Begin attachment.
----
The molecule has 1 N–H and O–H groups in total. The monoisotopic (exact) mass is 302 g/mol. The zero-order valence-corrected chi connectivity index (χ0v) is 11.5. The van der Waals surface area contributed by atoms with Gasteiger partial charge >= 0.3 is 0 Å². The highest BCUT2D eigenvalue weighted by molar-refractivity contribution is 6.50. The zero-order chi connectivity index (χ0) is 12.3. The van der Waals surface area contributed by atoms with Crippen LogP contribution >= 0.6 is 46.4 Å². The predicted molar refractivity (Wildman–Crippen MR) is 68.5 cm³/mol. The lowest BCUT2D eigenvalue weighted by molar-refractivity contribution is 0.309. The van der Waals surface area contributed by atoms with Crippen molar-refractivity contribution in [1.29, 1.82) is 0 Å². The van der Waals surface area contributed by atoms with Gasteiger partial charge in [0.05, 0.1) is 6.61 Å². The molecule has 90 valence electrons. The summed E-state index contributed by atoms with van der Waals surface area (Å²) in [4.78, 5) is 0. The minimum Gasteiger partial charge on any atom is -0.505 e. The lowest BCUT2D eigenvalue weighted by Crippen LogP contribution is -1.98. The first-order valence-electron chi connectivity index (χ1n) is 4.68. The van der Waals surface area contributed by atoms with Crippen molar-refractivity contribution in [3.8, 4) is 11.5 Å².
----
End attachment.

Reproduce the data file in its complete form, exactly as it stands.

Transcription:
The molecule has 1 N–H and O–H groups in total. The monoisotopic (exact) mass is 302 g/mol. The zero-order valence-corrected chi connectivity index (χ0v) is 11.5. The van der Waals surface area contributed by atoms with Gasteiger partial charge >= 0.3 is 0 Å². The highest BCUT2D eigenvalue weighted by molar-refractivity contribution is 6.50. The zero-order chi connectivity index (χ0) is 12.3. The van der Waals surface area contributed by atoms with Crippen LogP contribution >= 0.6 is 46.4 Å². The predicted molar refractivity (Wildman–Crippen MR) is 68.5 cm³/mol. The lowest BCUT2D eigenvalue weighted by molar-refractivity contribution is 0.309. The van der Waals surface area contributed by atoms with Crippen molar-refractivity contribution in [1.29, 1.82) is 0 Å². The van der Waals surface area contributed by atoms with Gasteiger partial charge in [0.05, 0.1) is 6.61 Å². The molecule has 90 valence electrons. The summed E-state index contributed by atoms with van der Waals surface area (Å²) in [4.78, 5) is 0. The minimum Gasteiger partial charge on any atom is -0.505 e. The lowest BCUT2D eigenvalue weighted by Crippen LogP contribution is -1.98. The first-order valence-electron chi connectivity index (χ1n) is 4.68. The van der Waals surface area contributed by atoms with Crippen molar-refractivity contribution in [3.8, 4) is 11.5 Å².